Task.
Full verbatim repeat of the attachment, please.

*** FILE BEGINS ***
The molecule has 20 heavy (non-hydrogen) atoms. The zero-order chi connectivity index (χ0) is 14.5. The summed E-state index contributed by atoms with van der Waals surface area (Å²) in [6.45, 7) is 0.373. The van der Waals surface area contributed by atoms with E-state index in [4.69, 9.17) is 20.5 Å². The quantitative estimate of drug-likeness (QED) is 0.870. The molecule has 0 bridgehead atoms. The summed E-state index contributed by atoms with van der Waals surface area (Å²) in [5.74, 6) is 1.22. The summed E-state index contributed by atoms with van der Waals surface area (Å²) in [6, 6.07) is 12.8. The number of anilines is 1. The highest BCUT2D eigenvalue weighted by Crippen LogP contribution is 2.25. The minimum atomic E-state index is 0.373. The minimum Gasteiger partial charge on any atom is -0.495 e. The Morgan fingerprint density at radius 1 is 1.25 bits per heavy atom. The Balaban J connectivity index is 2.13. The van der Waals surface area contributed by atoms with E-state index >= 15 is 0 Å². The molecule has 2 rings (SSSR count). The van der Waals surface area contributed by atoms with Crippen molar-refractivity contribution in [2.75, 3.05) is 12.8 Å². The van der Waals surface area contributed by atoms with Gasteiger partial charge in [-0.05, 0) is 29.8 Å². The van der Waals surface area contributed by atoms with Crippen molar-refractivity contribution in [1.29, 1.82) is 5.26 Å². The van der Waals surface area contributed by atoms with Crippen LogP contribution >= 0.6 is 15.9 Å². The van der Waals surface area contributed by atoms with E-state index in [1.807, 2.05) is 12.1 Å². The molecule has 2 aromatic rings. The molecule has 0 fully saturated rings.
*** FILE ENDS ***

The molecule has 20 heavy (non-hydrogen) atoms. The zero-order chi connectivity index (χ0) is 14.5. The summed E-state index contributed by atoms with van der Waals surface area (Å²) in [6.45, 7) is 0.373. The van der Waals surface area contributed by atoms with E-state index in [4.69, 9.17) is 20.5 Å². The quantitative estimate of drug-likeness (QED) is 0.870. The molecule has 0 bridgehead atoms. The summed E-state index contributed by atoms with van der Waals surface area (Å²) in [5.74, 6) is 1.22. The summed E-state index contributed by atoms with van der Waals surface area (Å²) in [6, 6.07) is 12.8. The number of anilines is 1. The highest BCUT2D eigenvalue weighted by Crippen LogP contribution is 2.25. The minimum atomic E-state index is 0.373. The minimum Gasteiger partial charge on any atom is -0.495 e. The Morgan fingerprint density at radius 1 is 1.25 bits per heavy atom. The Balaban J connectivity index is 2.13. The van der Waals surface area contributed by atoms with E-state index >= 15 is 0 Å². The molecule has 2 rings (SSSR count). The van der Waals surface area contributed by atoms with Crippen molar-refractivity contribution in [2.75, 3.05) is 12.8 Å². The van der Waals surface area contributed by atoms with Gasteiger partial charge in [-0.05, 0) is 29.8 Å². The van der Waals surface area contributed by atoms with Crippen molar-refractivity contribution in [1.29, 1.82) is 5.26 Å². The van der Waals surface area contributed by atoms with Crippen LogP contribution >= 0.6 is 15.9 Å². The van der Waals surface area contributed by atoms with E-state index in [1.807, 2.05) is 12.1 Å². The molecule has 2 aromatic rings. The molecule has 0 fully saturated rings.